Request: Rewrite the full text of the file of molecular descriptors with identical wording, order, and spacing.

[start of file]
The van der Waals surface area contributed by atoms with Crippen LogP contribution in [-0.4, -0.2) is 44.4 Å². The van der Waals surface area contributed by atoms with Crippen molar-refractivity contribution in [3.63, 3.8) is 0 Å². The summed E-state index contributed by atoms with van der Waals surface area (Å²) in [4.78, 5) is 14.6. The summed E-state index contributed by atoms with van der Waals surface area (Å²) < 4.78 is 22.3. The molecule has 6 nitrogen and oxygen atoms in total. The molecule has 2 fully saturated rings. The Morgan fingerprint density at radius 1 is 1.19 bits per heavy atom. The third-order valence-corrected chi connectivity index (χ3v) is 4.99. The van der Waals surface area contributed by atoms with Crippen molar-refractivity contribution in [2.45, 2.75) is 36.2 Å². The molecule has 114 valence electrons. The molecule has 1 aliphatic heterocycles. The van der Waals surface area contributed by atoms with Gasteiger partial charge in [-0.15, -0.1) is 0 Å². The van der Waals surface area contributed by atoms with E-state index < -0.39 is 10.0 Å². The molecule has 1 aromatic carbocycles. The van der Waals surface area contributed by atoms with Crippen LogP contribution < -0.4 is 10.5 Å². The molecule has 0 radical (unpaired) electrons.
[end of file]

The van der Waals surface area contributed by atoms with Crippen LogP contribution in [-0.4, -0.2) is 44.4 Å². The van der Waals surface area contributed by atoms with Crippen molar-refractivity contribution in [3.63, 3.8) is 0 Å². The summed E-state index contributed by atoms with van der Waals surface area (Å²) in [4.78, 5) is 14.6. The summed E-state index contributed by atoms with van der Waals surface area (Å²) < 4.78 is 22.3. The molecule has 6 nitrogen and oxygen atoms in total. The molecule has 2 fully saturated rings. The Morgan fingerprint density at radius 1 is 1.19 bits per heavy atom. The third-order valence-corrected chi connectivity index (χ3v) is 4.99. The van der Waals surface area contributed by atoms with Crippen molar-refractivity contribution in [2.45, 2.75) is 36.2 Å². The molecule has 114 valence electrons. The molecule has 1 aliphatic heterocycles. The van der Waals surface area contributed by atoms with Gasteiger partial charge in [-0.15, -0.1) is 0 Å². The van der Waals surface area contributed by atoms with E-state index < -0.39 is 10.0 Å². The molecule has 1 aromatic carbocycles. The van der Waals surface area contributed by atoms with Crippen LogP contribution < -0.4 is 10.5 Å². The molecule has 0 radical (unpaired) electrons.